Only July 18, 1863, Sergeant Peter Vogelsang was shot through the lungs during the assault on Fort Wagner. A member of New York’s African-American elite, he had enlisted in the Union Army at the ripe age of forty-six. He survived, was promoted to lieutenant, and later became one of the few black men working in the New York Customhouse.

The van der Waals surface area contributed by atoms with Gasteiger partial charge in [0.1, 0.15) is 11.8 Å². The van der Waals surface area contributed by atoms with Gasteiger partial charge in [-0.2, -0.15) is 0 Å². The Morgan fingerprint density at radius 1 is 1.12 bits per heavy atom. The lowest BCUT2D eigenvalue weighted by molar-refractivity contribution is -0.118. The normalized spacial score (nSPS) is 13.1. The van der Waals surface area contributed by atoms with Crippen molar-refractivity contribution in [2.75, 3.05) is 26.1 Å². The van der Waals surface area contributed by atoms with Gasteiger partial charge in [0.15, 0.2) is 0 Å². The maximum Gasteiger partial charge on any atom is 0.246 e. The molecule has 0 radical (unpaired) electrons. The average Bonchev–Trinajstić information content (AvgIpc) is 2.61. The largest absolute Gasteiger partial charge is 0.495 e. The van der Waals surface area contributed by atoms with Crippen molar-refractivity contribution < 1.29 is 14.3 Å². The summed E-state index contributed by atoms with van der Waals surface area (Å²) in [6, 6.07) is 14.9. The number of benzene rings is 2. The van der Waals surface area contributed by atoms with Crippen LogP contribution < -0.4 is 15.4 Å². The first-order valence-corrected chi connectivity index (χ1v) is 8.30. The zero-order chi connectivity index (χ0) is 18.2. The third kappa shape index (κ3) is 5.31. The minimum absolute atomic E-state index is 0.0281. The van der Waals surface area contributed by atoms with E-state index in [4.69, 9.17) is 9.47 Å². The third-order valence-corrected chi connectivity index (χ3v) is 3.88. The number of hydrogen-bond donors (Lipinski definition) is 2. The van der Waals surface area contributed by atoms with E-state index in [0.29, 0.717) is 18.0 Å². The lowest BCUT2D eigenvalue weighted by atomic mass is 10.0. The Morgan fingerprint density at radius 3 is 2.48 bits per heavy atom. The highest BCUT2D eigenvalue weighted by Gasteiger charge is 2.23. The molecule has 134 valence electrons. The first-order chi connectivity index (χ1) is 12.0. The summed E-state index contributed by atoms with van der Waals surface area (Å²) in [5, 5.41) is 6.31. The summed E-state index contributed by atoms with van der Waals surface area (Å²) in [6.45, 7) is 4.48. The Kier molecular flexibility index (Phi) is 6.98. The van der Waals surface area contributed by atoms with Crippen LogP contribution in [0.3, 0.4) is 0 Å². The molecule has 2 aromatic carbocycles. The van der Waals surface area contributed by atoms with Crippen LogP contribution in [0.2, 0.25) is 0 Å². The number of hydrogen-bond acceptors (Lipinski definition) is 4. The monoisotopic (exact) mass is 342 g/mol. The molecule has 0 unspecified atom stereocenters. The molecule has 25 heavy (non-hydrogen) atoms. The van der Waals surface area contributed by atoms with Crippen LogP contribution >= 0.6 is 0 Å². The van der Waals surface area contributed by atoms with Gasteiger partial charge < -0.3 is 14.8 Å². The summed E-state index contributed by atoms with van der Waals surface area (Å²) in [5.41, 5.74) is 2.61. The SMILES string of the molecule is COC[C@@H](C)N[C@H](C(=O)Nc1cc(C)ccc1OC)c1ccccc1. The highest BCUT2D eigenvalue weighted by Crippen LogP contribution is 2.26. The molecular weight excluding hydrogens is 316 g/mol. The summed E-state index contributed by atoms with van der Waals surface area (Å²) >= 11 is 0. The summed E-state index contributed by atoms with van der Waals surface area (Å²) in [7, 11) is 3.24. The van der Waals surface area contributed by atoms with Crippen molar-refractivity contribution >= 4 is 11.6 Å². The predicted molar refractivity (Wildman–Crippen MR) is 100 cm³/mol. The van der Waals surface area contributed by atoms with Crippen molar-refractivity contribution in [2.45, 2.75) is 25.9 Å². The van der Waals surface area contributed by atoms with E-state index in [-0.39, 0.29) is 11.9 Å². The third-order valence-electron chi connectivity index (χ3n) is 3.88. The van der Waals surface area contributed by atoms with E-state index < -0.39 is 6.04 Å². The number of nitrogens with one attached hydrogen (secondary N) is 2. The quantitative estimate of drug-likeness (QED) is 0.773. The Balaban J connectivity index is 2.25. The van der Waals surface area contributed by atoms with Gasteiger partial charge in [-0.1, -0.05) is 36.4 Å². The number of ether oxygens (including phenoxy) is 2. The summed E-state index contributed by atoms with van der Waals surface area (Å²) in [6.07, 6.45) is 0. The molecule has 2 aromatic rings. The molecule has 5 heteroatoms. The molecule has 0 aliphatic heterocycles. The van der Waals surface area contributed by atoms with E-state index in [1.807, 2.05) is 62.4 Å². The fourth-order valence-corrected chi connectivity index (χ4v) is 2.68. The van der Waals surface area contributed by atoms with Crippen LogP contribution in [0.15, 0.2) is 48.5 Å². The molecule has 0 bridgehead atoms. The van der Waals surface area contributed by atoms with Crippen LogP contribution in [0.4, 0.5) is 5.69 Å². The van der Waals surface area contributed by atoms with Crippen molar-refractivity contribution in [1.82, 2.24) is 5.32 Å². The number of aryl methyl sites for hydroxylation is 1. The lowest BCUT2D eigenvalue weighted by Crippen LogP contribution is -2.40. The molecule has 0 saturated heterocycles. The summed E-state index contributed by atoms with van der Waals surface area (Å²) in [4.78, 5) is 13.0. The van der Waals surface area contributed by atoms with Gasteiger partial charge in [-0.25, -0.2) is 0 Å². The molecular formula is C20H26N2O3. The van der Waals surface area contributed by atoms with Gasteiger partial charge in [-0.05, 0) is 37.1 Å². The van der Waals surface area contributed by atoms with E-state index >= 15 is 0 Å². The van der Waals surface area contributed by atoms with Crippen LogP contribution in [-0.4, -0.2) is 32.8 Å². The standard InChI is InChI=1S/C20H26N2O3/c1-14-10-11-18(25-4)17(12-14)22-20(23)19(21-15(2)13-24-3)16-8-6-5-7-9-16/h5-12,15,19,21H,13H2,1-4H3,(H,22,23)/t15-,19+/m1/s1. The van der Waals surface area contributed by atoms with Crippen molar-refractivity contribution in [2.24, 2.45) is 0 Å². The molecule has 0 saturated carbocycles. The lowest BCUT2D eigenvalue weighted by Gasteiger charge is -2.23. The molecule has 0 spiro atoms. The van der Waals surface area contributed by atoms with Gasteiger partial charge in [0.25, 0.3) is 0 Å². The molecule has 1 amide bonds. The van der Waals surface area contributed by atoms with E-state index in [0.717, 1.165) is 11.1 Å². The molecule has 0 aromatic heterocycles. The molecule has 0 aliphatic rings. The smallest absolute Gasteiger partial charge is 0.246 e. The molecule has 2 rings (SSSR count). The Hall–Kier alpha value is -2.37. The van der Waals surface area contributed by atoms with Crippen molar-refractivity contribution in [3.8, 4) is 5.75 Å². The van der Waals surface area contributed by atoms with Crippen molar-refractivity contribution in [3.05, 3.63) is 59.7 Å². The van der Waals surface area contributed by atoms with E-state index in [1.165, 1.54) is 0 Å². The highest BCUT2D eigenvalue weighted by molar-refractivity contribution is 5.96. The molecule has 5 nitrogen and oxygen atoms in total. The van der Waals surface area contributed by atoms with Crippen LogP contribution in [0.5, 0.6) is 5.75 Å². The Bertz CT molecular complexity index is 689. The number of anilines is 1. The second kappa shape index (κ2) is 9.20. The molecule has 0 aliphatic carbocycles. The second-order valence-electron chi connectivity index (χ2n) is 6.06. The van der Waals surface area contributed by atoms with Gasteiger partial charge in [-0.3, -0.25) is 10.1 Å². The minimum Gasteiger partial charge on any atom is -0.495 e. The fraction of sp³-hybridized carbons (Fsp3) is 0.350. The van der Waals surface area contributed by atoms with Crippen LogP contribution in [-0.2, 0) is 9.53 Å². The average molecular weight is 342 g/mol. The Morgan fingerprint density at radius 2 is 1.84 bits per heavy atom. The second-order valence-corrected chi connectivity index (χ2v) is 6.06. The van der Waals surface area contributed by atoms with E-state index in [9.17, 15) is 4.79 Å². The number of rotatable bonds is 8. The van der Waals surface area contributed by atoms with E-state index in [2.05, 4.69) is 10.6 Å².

He was related to the DeGrasses, Fortens, and Downings, three of the nation’s wealthiest African-American families, and he was well-known in abolitionist and free-black circles. But because options were so limited, even for a man of his credentials, he worked as a porter and messenger.